Another sign in the porch underlined the injunction: "All calls and visits Strictly Barred unless previously arranged". My only personal contact with Sorabji was a 'phone call when he was in his early nineties, and which consisted of little more than Sorabji snapping out "yes" several times in his rapid-fire, high-pitched voice and then hanging up with a brief "Right; goodbye" before I could get to the point of my call. Habermann, as one might expect, was received more graciously. "I had trouble understanding everything he said when we met, and I was scared about getting to the piano: I left that to the very end! He spoke very rapidly and with what, to me at least, was quite an accent. And he would also sideslip into French and other languages to make his point. But it was very exciting. His handwritten letters are a little hard to read, as are the typewritten ones because they're full of typos." Indeed: I have seen a few of Sorabji's letters, and it seems odd that someone with the reputation of being a astonishing virtuoso at one keyboard should seem so hopeless at another.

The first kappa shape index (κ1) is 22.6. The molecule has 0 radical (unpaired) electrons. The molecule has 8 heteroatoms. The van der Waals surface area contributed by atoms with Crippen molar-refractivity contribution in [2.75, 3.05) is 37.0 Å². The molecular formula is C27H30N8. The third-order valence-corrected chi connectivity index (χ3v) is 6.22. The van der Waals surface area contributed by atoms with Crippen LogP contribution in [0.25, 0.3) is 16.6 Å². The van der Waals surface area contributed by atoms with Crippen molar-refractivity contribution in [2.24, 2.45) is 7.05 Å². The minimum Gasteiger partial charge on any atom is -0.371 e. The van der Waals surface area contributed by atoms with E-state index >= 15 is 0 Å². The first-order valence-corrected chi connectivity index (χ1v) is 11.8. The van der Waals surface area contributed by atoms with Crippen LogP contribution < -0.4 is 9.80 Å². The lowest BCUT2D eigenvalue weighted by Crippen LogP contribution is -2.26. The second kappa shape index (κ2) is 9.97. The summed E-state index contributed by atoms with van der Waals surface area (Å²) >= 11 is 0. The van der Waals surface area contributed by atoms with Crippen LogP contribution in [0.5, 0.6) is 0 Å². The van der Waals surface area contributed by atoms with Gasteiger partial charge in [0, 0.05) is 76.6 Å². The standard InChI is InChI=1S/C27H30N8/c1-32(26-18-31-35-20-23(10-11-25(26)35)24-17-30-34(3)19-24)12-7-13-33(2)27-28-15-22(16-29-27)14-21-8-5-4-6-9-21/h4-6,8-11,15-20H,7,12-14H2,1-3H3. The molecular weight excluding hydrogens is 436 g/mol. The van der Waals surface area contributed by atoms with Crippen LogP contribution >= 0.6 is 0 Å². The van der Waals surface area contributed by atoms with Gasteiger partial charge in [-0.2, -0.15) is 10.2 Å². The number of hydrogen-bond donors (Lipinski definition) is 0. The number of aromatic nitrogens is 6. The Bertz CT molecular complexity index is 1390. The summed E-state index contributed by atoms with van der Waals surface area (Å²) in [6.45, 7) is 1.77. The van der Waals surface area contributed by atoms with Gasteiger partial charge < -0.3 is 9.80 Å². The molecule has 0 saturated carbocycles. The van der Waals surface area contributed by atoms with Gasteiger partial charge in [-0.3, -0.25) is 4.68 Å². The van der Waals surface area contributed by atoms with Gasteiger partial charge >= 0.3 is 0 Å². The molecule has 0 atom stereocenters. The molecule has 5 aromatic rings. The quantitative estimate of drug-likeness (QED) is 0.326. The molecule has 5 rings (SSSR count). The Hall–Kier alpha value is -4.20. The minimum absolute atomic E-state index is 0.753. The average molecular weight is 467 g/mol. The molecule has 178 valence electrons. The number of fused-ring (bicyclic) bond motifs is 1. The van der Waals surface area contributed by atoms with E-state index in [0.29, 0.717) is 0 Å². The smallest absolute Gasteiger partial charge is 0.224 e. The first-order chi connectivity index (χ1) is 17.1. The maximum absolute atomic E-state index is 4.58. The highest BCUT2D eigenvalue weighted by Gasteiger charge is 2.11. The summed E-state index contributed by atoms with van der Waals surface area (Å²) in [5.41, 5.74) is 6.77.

Did Habermann's contact with the composer result in any direct help, any indication of how he wanted the music to sound. "In some of the compositions there would be a question as to the identity of some of the notes so I would write and ask 'Is this a D sharp or an E Flat?' and send a photocopy of the page, and he would send that page back with his marking on it – and the answer would just be 'Yes'! On the other hand, I was amazed once: there was a passage in once of the pieces I had recorded earlier which opened with an a natural in the bass. And on that same page there were a number of questions. I had always though that a didn't quite sound right. I had been to the Library of Congress and checked the manuscript and there it was, an a natural. Then Sorabji put a flat in front of that note and it made all the difference! I don't know if he remembered everything or whether he was just being a devil, but there was some genius there – that's all I can tell you." What about guidance on interpretation? "Well, I did play for him and he said he really liked what he heard. I sent him some tapes, too, and he was very positive about my playing. I think he felt his job was to write the music and not to interpret it." But this was at the time of the so-called "ban" on public performance – didn't Habermann experience even any reluctance on Sorabji's part? "No, he was inspirational, the music was exciting and just the fact that he was approving of what I was doing was fantastic. It would have been nice to have taken lessons with him, but I only spent an afternoon with him. Composers have very strict ideas about what they want the composition to sound like, but you read again and again of composers who are very pleased to hear a composition performed in a way they hadn't expected.